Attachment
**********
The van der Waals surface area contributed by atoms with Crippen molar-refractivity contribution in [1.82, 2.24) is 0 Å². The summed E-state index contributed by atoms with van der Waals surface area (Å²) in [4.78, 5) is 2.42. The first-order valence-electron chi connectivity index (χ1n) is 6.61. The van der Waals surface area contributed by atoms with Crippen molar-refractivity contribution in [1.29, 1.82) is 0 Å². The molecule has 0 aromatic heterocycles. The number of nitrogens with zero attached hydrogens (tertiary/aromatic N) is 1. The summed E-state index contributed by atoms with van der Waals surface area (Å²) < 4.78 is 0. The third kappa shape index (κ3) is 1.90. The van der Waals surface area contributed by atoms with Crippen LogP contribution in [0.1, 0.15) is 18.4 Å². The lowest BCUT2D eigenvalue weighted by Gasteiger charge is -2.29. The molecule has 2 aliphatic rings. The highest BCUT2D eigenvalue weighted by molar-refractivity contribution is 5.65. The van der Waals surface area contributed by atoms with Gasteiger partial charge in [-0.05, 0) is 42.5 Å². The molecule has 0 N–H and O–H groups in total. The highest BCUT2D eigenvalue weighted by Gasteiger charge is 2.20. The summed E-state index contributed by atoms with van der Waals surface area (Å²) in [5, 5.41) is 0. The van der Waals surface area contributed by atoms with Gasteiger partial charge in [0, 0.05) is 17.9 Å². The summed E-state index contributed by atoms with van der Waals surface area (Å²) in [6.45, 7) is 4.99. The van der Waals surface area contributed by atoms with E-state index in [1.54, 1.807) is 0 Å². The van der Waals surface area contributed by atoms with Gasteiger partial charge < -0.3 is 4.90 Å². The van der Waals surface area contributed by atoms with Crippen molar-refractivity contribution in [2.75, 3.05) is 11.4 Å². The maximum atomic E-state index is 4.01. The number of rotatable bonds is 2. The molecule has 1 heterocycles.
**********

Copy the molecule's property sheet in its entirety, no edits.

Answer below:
The van der Waals surface area contributed by atoms with Crippen molar-refractivity contribution in [1.82, 2.24) is 0 Å². The summed E-state index contributed by atoms with van der Waals surface area (Å²) in [4.78, 5) is 2.42. The first-order valence-electron chi connectivity index (χ1n) is 6.61. The van der Waals surface area contributed by atoms with Crippen molar-refractivity contribution in [1.29, 1.82) is 0 Å². The molecule has 0 aromatic heterocycles. The number of nitrogens with zero attached hydrogens (tertiary/aromatic N) is 1. The summed E-state index contributed by atoms with van der Waals surface area (Å²) < 4.78 is 0. The third kappa shape index (κ3) is 1.90. The van der Waals surface area contributed by atoms with Crippen LogP contribution in [0.1, 0.15) is 18.4 Å². The lowest BCUT2D eigenvalue weighted by Gasteiger charge is -2.29. The molecule has 2 aliphatic rings. The highest BCUT2D eigenvalue weighted by molar-refractivity contribution is 5.65. The van der Waals surface area contributed by atoms with Gasteiger partial charge in [-0.05, 0) is 42.5 Å². The molecule has 0 N–H and O–H groups in total. The highest BCUT2D eigenvalue weighted by Gasteiger charge is 2.20. The summed E-state index contributed by atoms with van der Waals surface area (Å²) in [5, 5.41) is 0. The van der Waals surface area contributed by atoms with Gasteiger partial charge in [0, 0.05) is 17.9 Å². The summed E-state index contributed by atoms with van der Waals surface area (Å²) in [6.45, 7) is 4.99. The van der Waals surface area contributed by atoms with E-state index in [1.54, 1.807) is 0 Å². The van der Waals surface area contributed by atoms with Gasteiger partial charge < -0.3 is 4.90 Å². The van der Waals surface area contributed by atoms with Crippen molar-refractivity contribution in [2.75, 3.05) is 11.4 Å². The maximum atomic E-state index is 4.01. The number of rotatable bonds is 2. The molecule has 1 heterocycles.